TL;DR: have you ever programmed on your phone or iPad? I haven’t but now I totally want to.
I thought this session was plus/minus (sorry Charles Wood! I still love Ruby Rogues!). My main issue with the talk is that he showed this awesome demo of actually being able to pull up the command line on your phone or iPad in order to actually program but didn’t really go into how one would accomplish this.
Charles talked about the toolbox he uses to get his development machine in the cloud. Primarily, he uses SSH, Digital Ocean, tmux, emacs, Github, and Chef. First, the SSH is configured and public/private keys are created. You can create one key for each machine or a single key for all your machines. He discussed Digital Ocean as the server he uses.
Second, he prefers to use TMux. I’ve heard a lot about tmux for pairing and how it’s a great tool when you want to pair with someone (I’ve yet to use it). For this case, however, he also liked it because you can pick up where you left off instead of having to restart something or get back to where you left off. Additionally, you can do multiple or split screens which is useful.
I didn’t write down any notes about emacs, github or chef since I have a bit of a background on those (if you ever want a great presentation on chef, hit up Nathen Harvey… he did a 10 minute “what is devops and what is chef” talk for Rails Girls a few months ago that was so amazing).
I jotted down a few notes about security, since that seems like an important issue when you’re using a phone or ipad to log into your development environment. These security suggestions included turning off the root ssh, using public/private only, having a firewall, using something like proXPN (a tunneling service) and using sudo.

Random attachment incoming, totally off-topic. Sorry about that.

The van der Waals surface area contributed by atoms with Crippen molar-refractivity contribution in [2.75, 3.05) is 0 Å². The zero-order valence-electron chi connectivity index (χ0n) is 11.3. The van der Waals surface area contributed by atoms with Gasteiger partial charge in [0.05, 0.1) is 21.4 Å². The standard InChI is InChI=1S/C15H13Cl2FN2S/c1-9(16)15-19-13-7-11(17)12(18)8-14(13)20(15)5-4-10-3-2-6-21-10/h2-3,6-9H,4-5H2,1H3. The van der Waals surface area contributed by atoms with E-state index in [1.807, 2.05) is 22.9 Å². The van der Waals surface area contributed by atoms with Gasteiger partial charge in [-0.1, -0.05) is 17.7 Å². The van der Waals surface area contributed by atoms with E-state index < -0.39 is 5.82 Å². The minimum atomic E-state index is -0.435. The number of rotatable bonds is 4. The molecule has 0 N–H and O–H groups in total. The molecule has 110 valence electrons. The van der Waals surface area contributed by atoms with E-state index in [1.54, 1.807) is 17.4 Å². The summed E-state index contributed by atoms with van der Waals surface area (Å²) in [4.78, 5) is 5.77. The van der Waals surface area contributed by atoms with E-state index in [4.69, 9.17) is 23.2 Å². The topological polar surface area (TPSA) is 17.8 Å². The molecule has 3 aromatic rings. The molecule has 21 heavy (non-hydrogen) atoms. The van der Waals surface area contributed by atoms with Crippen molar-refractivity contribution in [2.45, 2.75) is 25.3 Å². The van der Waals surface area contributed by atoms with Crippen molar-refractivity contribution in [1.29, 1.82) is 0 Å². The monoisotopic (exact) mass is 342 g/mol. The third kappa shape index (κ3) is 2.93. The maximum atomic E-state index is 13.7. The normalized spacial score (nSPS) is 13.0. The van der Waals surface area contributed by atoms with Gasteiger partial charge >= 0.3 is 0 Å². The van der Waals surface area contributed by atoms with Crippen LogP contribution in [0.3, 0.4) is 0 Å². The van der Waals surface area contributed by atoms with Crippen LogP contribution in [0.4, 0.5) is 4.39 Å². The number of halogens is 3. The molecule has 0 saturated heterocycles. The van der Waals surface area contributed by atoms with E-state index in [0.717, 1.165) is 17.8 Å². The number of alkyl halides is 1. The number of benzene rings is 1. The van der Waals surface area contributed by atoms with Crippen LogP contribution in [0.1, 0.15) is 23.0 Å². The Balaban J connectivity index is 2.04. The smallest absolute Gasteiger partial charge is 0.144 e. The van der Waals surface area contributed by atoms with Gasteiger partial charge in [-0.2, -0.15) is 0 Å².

The main question I had after this session was “ok, but now how do I actually get this working?!” He did a good job explaining the tools, some of which I was familiar with, others not as much and while all the tools at the end sound great. I’m still not quite so sure how they all get pulled together to let me program on my iPad. After the session, I spoke with Conrad a little bit about this and he pulled things up on his phone (which again, was really cool) and I think I understand overall how I would go about doing this. It mainly has to do with setting up the SSH and a server and I think everything else stems mostly from that. The basic steps are to 1. set up or have access to a server. 2. Install with a package manager onto the server. 3. Ssh into the server. 4. Then you have an ssh client for iPhone, like prompt, which is a terminal emulator for ssh. (I’m a little unclear on that last part, so if you do want to get into this, I’d suggest taking the basic tools listed above and then doing some additional research on the actual setup).